Even so, most of us if pressed would admit to intense jealousy over Chicago’s cultural opportunities and urbanity. My own family made the pilgrimage a couple of times a year, to visit the museums down by Soldier Field – the Museum of Science and Industry was my favorite, with its giant walk-through model of a human heart – or window-shop on Michigan Avenue. We never stayed more than a day or so at a time, though, and Chicago remained a mystery to me for years, even though only 90 minutes separate it from Milwaukee. Once I got my driver’s license, I sometimes begged off Saturday night parties to drive to Chicago, alone, tossing forty cents after forty cents into each of the toll booth baskets the way down just so I could cruise up and down Lakeshore Drive, and all around the Loop (at least once forgetting to save any cash for the drive back). At the time it seemed the height of adventure to parallel park my mom’s 1977 Olds Toronado and walk around downtown at 10 pm looking for a Vienna beef dog. After graduating from school, I even took a job in Chicago, living on Clark Street right next to the infamous Wieners Circle. The Circle, as habitués like to call it, serves great char-dogs and cheese fries but I avoided it from Thursday night through Sunday evening, when it attracts the very worst people in Chicago. It all comes back to FIBs, after all.

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Now, my dad traveled to Chicago on his own from time to time, and he often returned from those trips with a plastic bag full of pyramid-shaped, bamboo leaf-wrapped bundles from Chinatown. The Taiwanese word for those bundles is bah-chàng, and they were something of a special occasion item in our home, partly because any food that comes in a wrapper seems inherently fun, like a present, but mostly because bah-chàng are damn tasty. I associate bah-chàng completely with Chicago because we only ever ate them when he brought them back from his visits, much as we only ever ate lobster when he came home from Boston, or crabs after his trips to the DC area. In any case, at such times, my mother would set a big metal steamer over a pot of boiling water to reheat the bah-chàng, filling the kitchen with the sort of green-woodsy, slightly floral scent of bamboo leaves. Cut the string, and unwind the moist parcel to release a pyramid of glutinous rice, filled with soy-marinated pork belly, black mushroom, pungent dried shrimp, and a salted duck egg yolk. I visited Chicago for work last week, and spent so much time thinking about bah-chàng that I had to make them as soon as I came home.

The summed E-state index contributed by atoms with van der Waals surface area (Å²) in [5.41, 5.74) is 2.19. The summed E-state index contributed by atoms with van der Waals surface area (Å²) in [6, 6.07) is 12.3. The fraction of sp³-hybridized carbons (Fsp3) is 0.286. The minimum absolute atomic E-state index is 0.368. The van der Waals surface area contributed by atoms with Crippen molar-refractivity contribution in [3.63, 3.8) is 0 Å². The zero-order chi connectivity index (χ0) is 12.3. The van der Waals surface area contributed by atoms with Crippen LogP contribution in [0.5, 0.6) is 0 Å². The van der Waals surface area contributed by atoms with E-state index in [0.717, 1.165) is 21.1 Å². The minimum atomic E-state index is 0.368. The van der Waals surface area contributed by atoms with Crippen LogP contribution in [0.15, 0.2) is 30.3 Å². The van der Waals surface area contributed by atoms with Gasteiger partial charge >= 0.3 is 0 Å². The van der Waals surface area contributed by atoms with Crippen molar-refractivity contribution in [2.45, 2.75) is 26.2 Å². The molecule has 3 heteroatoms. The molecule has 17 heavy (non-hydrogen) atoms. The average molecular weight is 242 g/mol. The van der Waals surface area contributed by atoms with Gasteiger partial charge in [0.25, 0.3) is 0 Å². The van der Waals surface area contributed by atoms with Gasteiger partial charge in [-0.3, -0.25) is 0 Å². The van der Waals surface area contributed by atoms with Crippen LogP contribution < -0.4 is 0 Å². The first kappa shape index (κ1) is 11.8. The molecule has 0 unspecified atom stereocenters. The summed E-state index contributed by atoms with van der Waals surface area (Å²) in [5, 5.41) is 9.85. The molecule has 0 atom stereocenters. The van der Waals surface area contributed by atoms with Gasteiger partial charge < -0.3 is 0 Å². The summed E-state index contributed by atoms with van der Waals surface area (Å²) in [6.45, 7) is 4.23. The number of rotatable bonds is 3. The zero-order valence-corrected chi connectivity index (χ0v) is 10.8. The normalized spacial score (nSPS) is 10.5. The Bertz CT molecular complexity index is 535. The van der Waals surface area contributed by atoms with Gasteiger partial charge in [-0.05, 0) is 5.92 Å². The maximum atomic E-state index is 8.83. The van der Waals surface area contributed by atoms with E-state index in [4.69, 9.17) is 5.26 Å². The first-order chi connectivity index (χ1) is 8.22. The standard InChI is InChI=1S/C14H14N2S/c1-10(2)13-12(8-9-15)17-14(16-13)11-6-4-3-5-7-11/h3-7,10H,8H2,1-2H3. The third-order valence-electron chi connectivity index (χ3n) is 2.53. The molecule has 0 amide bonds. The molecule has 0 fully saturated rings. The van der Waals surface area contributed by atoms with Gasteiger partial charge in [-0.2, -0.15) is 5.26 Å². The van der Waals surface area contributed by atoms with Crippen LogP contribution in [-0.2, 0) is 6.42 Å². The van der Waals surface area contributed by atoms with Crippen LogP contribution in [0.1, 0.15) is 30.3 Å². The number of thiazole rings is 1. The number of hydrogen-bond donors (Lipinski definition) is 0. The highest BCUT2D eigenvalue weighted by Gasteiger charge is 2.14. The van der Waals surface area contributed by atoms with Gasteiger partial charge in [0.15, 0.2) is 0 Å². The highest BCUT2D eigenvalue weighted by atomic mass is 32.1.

Smoked pig and peanut rice dumplings